• Think of someone in your class who is a really good friend - what did you learn from them this year about being a good friend?
  • What would you like to do or say more or less of next year which would help you have better friendships?

Sample Questions for teens

  • Who did you feel closest to during the year?
  • How have your friendships - and you as a friend - changed over the last 12 months?
  • What were the tough times you had with friends this year?
  • What did you learn from those tough times?
  • What would you like to do more or less of next year - to help you have better friendships at school?

Reviewing the past year in relation to learning and school work

Sample Questions for children

  • What two topics or subjects did you most like learning about this year?
  • Why did you like these?
  • Could you tell me about a project/assignment/test/piece of work you did this year that you felt proud of?
  • What did you do or say that helped you get a good result?
  • Could you tell me about a project/assignment/test/piece of work you did this year that you were disappointed in?
  • What did you do or say that didn't work well?
  • Tell me two things you'd like to do more or less of next year to help you feel better about your school work. (If children are stuck for ideas, prompt them with these prompts:  how about when you are sitting on the mat, working at your desk, doing homework, working in groups)
  • Can you think of something your teacher did or said this year which helped you learn or think?
  • How often did you ask for help this year when you were stuck or confused?  Is there anything that stopped you from asking for help?
  • Can you remember a time when you forgot to finish something or bring something you needed home/from school?  What could you do next year to help you remember things when you need them?

Sample questions for teens

  • What two topics or subjects did you most like learning about this year?
  • Why did you like these?
  • Tell me about a project/assignment/test/piece of work you did this year that you felt proud of?
  • What did you do or say that helped you get a good result?
  • Could you tell me about a project/assignment/test/piece of work you did this year that you were disappointed in?
  • What did you do or say that didn't work well?
  • Could you tell me a couple of things you'd like to do more or less of next year to help you feel good about your learning? (If teens are stuck for ideas, prompt them with these prompts:  how about when you are listening to teachers in class, working on computers/in your book, in homework, working in groups) .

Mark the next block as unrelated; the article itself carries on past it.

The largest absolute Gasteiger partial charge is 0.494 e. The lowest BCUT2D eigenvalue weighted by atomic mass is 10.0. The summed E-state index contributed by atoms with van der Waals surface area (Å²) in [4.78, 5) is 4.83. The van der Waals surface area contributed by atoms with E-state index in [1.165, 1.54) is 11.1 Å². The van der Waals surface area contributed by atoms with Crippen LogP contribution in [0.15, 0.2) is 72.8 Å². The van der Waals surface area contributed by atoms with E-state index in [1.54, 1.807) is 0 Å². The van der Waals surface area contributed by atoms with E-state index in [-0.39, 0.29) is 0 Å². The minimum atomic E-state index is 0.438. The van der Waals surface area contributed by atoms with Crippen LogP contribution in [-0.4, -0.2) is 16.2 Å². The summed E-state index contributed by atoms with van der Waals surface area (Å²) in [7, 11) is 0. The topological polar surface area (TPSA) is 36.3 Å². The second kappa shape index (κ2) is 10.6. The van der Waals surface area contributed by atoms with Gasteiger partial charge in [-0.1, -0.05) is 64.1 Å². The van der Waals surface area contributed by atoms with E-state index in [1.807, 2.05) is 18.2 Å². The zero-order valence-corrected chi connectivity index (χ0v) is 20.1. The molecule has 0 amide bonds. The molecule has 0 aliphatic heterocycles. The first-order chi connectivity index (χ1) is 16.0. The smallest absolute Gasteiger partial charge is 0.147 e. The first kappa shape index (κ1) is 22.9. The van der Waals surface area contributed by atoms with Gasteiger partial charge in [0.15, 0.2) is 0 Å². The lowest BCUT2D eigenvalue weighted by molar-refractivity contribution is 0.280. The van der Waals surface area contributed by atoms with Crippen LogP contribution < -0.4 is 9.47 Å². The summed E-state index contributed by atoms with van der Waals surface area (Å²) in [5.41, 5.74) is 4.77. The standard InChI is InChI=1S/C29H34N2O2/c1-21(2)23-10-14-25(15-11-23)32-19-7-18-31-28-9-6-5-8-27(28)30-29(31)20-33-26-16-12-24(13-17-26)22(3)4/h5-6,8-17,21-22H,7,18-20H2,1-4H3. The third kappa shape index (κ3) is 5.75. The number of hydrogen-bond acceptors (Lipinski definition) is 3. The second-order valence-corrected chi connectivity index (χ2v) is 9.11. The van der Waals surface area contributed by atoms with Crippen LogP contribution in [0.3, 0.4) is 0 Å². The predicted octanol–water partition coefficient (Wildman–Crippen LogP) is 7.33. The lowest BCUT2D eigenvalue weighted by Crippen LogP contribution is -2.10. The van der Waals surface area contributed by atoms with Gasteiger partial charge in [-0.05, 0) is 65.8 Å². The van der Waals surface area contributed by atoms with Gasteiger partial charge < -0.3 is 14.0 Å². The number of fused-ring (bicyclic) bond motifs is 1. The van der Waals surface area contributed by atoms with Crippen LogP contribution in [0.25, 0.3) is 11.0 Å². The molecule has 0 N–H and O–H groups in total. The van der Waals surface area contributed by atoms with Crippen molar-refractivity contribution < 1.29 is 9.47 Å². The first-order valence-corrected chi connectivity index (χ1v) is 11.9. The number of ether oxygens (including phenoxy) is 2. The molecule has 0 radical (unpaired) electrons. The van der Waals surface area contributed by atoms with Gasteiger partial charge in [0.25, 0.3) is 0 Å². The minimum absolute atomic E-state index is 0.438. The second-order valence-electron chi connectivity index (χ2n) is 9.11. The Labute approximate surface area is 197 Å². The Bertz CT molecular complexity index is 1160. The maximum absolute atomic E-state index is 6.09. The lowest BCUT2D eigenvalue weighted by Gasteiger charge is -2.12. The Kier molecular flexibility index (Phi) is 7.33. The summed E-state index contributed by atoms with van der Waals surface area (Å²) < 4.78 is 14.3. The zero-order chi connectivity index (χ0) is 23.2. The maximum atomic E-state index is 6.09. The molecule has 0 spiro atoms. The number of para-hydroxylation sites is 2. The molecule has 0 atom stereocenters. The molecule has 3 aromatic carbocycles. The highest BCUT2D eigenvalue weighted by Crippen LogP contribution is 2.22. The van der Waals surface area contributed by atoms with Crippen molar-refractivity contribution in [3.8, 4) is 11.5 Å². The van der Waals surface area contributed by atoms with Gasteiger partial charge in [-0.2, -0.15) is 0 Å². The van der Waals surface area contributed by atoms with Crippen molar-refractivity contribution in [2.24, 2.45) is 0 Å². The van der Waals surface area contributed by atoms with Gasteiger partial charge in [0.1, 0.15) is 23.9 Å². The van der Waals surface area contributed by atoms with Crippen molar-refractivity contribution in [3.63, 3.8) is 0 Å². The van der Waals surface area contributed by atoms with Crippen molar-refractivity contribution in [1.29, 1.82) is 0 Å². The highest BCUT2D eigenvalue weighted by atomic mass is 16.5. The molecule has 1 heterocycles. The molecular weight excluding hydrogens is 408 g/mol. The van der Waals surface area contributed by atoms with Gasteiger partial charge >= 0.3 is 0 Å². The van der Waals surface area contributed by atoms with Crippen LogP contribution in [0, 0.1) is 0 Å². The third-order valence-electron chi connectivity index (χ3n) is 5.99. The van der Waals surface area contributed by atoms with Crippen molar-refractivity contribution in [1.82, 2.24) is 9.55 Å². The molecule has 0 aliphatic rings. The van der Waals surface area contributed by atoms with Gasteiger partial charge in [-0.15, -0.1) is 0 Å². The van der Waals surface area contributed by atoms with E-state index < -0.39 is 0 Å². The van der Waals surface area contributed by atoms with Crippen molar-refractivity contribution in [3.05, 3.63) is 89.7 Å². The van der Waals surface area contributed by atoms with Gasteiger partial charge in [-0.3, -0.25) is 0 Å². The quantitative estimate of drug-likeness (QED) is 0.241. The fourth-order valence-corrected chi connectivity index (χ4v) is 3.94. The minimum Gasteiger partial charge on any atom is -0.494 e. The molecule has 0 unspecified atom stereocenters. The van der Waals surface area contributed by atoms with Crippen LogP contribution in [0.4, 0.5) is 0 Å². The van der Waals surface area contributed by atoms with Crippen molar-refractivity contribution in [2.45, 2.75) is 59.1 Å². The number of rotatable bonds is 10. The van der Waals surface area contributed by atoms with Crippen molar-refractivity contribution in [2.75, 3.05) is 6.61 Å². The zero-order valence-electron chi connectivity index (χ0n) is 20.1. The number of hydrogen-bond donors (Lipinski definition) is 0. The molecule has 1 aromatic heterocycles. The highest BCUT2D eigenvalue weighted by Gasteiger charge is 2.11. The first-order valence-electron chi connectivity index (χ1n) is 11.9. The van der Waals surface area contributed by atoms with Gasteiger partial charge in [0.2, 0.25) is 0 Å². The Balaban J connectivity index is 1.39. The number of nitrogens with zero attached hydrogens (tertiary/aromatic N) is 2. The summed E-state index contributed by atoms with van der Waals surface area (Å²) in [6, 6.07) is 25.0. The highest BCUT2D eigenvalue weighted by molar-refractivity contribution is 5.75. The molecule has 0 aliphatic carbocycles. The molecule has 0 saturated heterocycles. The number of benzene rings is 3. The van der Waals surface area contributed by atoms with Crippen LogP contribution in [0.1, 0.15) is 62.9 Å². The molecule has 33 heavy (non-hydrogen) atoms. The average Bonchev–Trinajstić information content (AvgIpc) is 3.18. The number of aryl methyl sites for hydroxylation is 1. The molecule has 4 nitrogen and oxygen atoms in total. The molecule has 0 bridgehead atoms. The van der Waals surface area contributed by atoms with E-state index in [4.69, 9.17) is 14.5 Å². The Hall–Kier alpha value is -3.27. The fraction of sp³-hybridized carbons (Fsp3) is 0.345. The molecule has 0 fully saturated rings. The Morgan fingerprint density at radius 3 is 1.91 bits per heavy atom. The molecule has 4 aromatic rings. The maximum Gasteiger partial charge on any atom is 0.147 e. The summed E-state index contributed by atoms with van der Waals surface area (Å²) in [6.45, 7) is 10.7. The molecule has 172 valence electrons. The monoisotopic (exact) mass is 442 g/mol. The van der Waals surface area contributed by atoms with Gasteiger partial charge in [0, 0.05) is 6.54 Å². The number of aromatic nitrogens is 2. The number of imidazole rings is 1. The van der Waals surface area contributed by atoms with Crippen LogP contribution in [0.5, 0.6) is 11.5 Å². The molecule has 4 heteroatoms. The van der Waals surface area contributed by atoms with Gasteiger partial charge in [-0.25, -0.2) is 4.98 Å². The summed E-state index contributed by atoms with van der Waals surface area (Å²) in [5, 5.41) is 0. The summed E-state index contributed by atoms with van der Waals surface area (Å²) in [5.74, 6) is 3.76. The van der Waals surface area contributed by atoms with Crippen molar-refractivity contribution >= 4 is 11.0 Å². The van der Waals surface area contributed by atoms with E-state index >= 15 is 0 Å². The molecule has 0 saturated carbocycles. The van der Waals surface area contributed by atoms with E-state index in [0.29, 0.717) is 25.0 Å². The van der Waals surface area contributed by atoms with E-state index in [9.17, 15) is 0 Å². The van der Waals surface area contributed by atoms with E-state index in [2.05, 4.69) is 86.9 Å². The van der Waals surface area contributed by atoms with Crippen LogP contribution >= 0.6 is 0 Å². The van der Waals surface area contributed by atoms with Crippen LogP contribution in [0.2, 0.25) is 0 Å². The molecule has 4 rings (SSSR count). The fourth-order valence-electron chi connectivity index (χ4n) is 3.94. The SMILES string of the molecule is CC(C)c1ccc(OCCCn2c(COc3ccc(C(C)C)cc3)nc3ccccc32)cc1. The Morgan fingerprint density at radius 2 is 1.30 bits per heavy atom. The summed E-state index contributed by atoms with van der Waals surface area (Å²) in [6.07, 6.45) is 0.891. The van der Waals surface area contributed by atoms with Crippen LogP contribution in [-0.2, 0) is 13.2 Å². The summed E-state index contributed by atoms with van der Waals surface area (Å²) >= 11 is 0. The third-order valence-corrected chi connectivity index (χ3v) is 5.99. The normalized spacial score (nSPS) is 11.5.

• Which teachers did you have the best relationships with this year? Why was that?
  • What did you do or say with those teachers which helped you have a good relationship with them?
  • How often did you ask for help or clarification with something this year?  What stopped you from doing this?  Is there anything you could do next year to ask for help more often?
  • Could you tell me about a couple of times when you forgot to do something/bring something to school or home that you needed?  Is there anything you could have done to have avoided that happening?  Do you have any plans for next year to help you remember these things more often?

    And finally, a couple of final questions about our relationships with young people

I think a really important part of working with young people as professionals is for us to ask them about how they are finding our support during the year as well.  I typically ask questions about how young people found the last therapy session at the beginning of sessions, but I also ask these questions more thoroughly at the end of the year.   Questions specifically related to how I support their learning or school experience include:

  • Is there anything you think I don't understand about what school or learning is like for you?
  • Is there anything I've done or said which has helped you do better at school/cope with learning this year?
  • Is there anything I've done or said which has NOT helped?
  • Is there anything I can do to help you feel better about school and your learning next year?

    Good luck!

    Kirrilie

    For those of you who work with primary aged children and who are members of Calm Kid Central, I have an "activity" sheet for children with the questions above preprinted on it, which you can download/print out for children to complete if you like.  If you are not a member of Calm Kid Central, click on the button below to find out more about professional membership for teachers, school counsellors, child therapists and others who work with children.